All process data - including what is specified by the task model - is stored and exposed to actions scripts by jBPM. To manipulate the task model in scripts, we must therefore first understand how it is represented on the jBPM side.

The standard task properties are mapped as follows:

bpm:taskId <-->
bpm:description <--> taskInstance.description
bpm:startDate <--> taskInstance.start
bpm:dueDate <--> taskInstance.dueDate
bpm:completionDate <--> taskInstance.end
bpm:priority <--> taskInstance.priority
bpm:comment <--> taskInstance.comments.get(0).message
cm:created <--> taskInstance.create
cm:owner <--> taskInstance.actorId

All other task properties and associations are mapped to jBPM variables using the name convention

  1. Task Model - <namespace_prefix>:<local_name> e.g. bpm:assignee, wf:notifyMe
  2. Task Variable - <namespace_prefix>_<local_name> e.g. bpm_assignee, wf_notifyMe

If the variable does not exist yet, the property has the default value specified in the task model (or null if no default exists).

By default, when a task variable is pushed to a process variable and vice-versa, the same name is used. For example, the Start Adhoc Task description specifies the property wf:notifyMe. When the Start Adhoc Task is completed, the respective task variable wf_notifyMe is pushed into the process as a process variable also called wf_notifyMe.

JBoss jBPM provides a mechanism for manually controlling the mapping between task and process variables. This mechanism is called the task controller which allows specific variables to be mapped and specific names to be used, e.g. to map the task variable wf_notifyMe to the process variable notify_via_email...

       <variable name="notify_via_email" access="write" mapped-name="wf_notifyMe"/>

The type of each task variable is defined by the Task description i.e. the data type of the respective property, or in the case of associations, a collection. Many Alfresco data types map conveniently to jBPM data types e.g. d:text to string, d:boolean to boolean. However, there is special support for d:noderef and associations that require further attention.

Alfresco Repository node references and associations are represented as Alfresco Node objects in JBoss jBPM. An Alfresco Node object is an object-oriented view of an item in the Alfresco Repository. It provides convenient accessors for retrieving and setting properties and traversing associations as well as methods for performing checkout/in, transform etc. This is really powerful when combined with the scripting capabilities of Beanshell and Alfresco Javascript available within process definitions. With this it's possible to control flow based on repository meta-data as well as perform common repository automations using script as part of the workflow.

The following Process variables are available in all Workflows:

A Repository Node (type cm:person) representing the person who initiated the workflow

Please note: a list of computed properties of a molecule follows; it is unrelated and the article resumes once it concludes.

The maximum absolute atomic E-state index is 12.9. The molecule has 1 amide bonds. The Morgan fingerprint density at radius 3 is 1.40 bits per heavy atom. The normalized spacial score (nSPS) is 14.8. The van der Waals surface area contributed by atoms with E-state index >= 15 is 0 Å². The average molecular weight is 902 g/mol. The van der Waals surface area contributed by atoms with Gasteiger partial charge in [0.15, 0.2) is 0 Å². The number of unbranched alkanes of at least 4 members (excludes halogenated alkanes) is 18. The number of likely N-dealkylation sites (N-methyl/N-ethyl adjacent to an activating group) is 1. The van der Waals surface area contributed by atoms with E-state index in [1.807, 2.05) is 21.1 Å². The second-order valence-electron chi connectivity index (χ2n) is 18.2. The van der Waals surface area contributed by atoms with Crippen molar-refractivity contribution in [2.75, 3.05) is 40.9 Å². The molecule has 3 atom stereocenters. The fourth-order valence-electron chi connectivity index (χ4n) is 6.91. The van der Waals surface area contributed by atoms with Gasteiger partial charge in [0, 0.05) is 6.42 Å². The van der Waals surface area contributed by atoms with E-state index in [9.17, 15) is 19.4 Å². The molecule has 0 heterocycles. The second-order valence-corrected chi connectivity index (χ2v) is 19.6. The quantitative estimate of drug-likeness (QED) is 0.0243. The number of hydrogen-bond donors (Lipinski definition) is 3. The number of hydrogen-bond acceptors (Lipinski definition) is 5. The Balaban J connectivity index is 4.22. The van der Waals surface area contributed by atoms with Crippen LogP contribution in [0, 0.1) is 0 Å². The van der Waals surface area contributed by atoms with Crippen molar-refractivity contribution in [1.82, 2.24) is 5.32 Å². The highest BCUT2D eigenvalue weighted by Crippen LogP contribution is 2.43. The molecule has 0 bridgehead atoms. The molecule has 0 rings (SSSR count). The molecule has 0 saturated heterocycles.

A Repository Node (type cm:space) representing the home folder of the person who initiated the workflow
A Repository Node (type cm:space) representing the company home folder
A flag indicating whether the workflow has been cancelled

And the following Process variables are also available once the Start Task has been completed:

The description for this particular in-flight workflow (as defined on the base start task)
The due date for the workflow as a whole (as defined on the base start task)
The priority for the workflow as a whole (as defined on the base start task)
A Repository Node (container with aspect bpm:workflowPackage - a system workflow package will also be of type bpm:package) representing the Workflow Package containing the content being routed through the workflow
A Repository Node (type cm:folder) representing the Alfresco Space within which the workflow was started

Task assignment

The JBoss jBPM Identity Component is not yet plugged into Alfresco User management and thus cannot be used for swimlane and task assignments.

However, assignment may be achieved using the actor-id attribute of swimlanes and tasks.

For example, in the Adhoc Task Workflow, the Submit Adhoc Task defines an association (to cm:person) that represents the Assignee. The initiator selects a person in the Submit Adhoc Task Dialog which is then stored as a variable on the Task (named bpm_assignee). When the task is completed, the assignee variable is pushed into the process.

The process variable named "bpm_assignee" is now accessible in jPDL script and assignment expressions. Remember that references to Alfresco People are represented as Node objects and thus may be examined to obtain any property of the Person including their name or e-mail address. The following swimlane assignment demonstrates this.

<swimlane name="assignee">
  <assignment actor-id="#{['cm:userName']}"/>


V2.0 Onwards

From Alfresco V2.0, a jBPM AssignmentHandler is provided for mapping Alfresco people to jBPM actors.

<assignment class="org.alfresco.repo.workflow.jbpm.AlfrescoAssignment">